A key question in these days of Coronavirus is the degree of trust that the public has in government institutions. It is this basic trust that enables the implementation of policy measures such as the wearing of masks, social distancing, or full closure. It seems that the public’s trust in the government is low, and eroding. The degree of public trust in local authorities (e.g. municipalities) is higher, although it also seems to be declining. That said, it seems that public compliance with instructions is high.
The Central Bureau of Statistics examined civil resilience in the days of Corona in three surveys among people aged 21 and over, the last of which was conducted in mid-July. This survey found that 43% of Jews trust the government to some degree or to a large extent in dealing with the crisis, compared to 71% who trust their local authority. The low level of trust does not necessarily affect obedience, since 99% stated that they wear a mask, and 97% are practicing social distancing.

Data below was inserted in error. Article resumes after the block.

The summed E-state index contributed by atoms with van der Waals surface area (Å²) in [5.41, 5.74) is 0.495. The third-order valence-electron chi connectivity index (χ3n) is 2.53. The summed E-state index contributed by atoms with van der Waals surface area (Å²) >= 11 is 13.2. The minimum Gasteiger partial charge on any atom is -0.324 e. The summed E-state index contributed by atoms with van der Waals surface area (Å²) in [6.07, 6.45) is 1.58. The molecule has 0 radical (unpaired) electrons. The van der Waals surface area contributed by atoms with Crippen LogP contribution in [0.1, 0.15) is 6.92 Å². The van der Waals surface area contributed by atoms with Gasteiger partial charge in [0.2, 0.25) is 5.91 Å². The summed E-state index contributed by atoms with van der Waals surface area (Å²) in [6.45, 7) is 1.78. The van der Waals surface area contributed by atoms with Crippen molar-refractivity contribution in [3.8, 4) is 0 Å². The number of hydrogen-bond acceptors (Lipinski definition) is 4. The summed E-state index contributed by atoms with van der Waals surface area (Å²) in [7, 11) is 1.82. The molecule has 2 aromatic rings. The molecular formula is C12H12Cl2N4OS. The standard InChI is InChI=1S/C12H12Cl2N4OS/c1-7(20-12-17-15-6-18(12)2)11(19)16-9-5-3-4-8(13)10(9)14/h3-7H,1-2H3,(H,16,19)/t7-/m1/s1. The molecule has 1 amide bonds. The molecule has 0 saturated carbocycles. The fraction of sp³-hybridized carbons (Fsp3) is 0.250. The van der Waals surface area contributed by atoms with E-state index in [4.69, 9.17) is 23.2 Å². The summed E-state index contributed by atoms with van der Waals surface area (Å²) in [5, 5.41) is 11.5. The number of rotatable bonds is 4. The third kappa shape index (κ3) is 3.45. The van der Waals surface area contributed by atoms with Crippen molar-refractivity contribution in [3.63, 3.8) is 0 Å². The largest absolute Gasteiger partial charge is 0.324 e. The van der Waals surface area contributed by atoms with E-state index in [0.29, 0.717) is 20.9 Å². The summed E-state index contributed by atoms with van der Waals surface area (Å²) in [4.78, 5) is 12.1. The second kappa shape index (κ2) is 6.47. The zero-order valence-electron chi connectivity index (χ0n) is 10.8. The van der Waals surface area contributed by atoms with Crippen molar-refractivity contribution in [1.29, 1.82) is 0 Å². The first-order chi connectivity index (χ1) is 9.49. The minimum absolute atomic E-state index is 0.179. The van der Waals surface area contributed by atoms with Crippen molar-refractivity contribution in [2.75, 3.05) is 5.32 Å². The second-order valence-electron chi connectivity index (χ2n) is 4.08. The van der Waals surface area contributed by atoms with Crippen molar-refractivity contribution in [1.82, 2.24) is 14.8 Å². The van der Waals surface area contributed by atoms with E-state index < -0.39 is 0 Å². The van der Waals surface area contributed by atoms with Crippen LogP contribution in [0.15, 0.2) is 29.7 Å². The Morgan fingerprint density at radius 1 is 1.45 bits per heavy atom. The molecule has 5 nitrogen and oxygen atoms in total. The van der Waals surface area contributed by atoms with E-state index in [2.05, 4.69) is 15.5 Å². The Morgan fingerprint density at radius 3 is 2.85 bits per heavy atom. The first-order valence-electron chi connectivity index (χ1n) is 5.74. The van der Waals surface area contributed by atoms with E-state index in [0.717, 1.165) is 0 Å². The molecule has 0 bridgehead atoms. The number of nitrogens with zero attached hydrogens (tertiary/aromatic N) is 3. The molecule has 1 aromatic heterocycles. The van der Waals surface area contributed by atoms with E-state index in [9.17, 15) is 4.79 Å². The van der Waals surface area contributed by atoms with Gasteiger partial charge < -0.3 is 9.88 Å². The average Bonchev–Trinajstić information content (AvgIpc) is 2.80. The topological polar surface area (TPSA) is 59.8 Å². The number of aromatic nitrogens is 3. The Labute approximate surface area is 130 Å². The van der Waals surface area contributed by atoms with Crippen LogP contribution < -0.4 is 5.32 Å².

Trust in the government appears to be on a downward trend, with a figure of 69% in a survey conducted at the end of April. The rate of trust in the local authority is also declining slightly.
In Jerusalem, the rate of trust in the local authority is slightly above average (74%), while a particularly low rate was recorded in Haifa (64%), and a particularly high rate was recorded among Petah Tikva residents (77%).
Of three measures offered to respondents as ideas that would increase compliance with the instructions, the means chosen by more respondents was better communication of the guidelines (49%) and then free distribution of protective and hygiene measures (26%) and enforcement through ticketing (25%). Among adults aged 65 and over, however, enforcement was in a higher place than the distribution of protective equipment.